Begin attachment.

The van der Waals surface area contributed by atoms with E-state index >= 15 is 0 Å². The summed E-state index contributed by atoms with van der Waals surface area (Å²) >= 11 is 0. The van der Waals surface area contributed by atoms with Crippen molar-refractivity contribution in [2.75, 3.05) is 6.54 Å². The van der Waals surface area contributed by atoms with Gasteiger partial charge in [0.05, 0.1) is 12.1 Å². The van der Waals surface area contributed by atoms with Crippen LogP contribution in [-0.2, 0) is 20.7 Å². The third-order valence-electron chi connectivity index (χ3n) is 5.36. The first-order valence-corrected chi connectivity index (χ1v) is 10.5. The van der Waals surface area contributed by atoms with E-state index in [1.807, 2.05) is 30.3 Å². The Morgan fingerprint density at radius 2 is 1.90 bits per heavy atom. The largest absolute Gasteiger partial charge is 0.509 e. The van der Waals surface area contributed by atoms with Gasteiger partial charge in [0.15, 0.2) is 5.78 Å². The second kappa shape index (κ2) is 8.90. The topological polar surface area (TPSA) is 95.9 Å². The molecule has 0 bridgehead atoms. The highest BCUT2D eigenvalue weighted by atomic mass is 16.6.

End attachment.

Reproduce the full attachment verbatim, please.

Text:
The van der Waals surface area contributed by atoms with E-state index >= 15 is 0 Å². The summed E-state index contributed by atoms with van der Waals surface area (Å²) >= 11 is 0. The van der Waals surface area contributed by atoms with Crippen molar-refractivity contribution in [2.75, 3.05) is 6.54 Å². The van der Waals surface area contributed by atoms with Gasteiger partial charge in [0.05, 0.1) is 12.1 Å². The van der Waals surface area contributed by atoms with Crippen LogP contribution in [-0.2, 0) is 20.7 Å². The third-order valence-electron chi connectivity index (χ3n) is 5.36. The first-order valence-corrected chi connectivity index (χ1v) is 10.5. The van der Waals surface area contributed by atoms with E-state index in [1.807, 2.05) is 30.3 Å². The Morgan fingerprint density at radius 2 is 1.90 bits per heavy atom. The largest absolute Gasteiger partial charge is 0.509 e. The van der Waals surface area contributed by atoms with Gasteiger partial charge in [0.15, 0.2) is 5.78 Å². The second kappa shape index (κ2) is 8.90. The topological polar surface area (TPSA) is 95.9 Å². The molecule has 0 bridgehead atoms. The highest BCUT2D eigenvalue weighted by atomic mass is 16.6.